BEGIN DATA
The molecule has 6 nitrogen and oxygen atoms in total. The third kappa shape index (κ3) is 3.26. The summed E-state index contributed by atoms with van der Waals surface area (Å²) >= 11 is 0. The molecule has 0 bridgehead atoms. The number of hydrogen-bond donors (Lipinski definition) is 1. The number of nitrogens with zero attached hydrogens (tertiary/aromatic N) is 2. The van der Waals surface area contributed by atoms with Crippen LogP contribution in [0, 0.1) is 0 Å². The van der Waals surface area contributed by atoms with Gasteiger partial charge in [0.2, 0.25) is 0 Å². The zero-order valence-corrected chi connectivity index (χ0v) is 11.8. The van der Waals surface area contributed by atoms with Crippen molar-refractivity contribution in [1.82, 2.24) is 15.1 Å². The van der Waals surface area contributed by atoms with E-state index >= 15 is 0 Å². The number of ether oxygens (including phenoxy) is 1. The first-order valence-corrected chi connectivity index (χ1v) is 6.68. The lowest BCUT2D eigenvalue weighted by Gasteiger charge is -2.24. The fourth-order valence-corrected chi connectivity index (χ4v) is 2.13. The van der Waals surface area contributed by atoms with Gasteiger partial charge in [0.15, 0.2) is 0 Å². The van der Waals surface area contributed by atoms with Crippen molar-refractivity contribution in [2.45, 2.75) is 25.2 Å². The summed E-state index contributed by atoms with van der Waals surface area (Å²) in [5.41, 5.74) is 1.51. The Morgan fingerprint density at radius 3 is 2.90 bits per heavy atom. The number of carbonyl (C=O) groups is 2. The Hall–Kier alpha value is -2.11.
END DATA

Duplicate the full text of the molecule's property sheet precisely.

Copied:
The molecule has 6 nitrogen and oxygen atoms in total. The third kappa shape index (κ3) is 3.26. The summed E-state index contributed by atoms with van der Waals surface area (Å²) >= 11 is 0. The molecule has 0 bridgehead atoms. The number of hydrogen-bond donors (Lipinski definition) is 1. The number of nitrogens with zero attached hydrogens (tertiary/aromatic N) is 2. The van der Waals surface area contributed by atoms with Crippen LogP contribution in [0, 0.1) is 0 Å². The van der Waals surface area contributed by atoms with Gasteiger partial charge in [0.2, 0.25) is 0 Å². The zero-order valence-corrected chi connectivity index (χ0v) is 11.8. The van der Waals surface area contributed by atoms with Crippen molar-refractivity contribution in [1.82, 2.24) is 15.1 Å². The van der Waals surface area contributed by atoms with E-state index >= 15 is 0 Å². The number of ether oxygens (including phenoxy) is 1. The first-order valence-corrected chi connectivity index (χ1v) is 6.68. The lowest BCUT2D eigenvalue weighted by Gasteiger charge is -2.24. The fourth-order valence-corrected chi connectivity index (χ4v) is 2.13. The van der Waals surface area contributed by atoms with Gasteiger partial charge in [0.15, 0.2) is 0 Å². The van der Waals surface area contributed by atoms with Crippen molar-refractivity contribution in [2.45, 2.75) is 25.2 Å². The summed E-state index contributed by atoms with van der Waals surface area (Å²) in [5.41, 5.74) is 1.51. The Morgan fingerprint density at radius 3 is 2.90 bits per heavy atom. The number of carbonyl (C=O) groups is 2. The Hall–Kier alpha value is -2.11.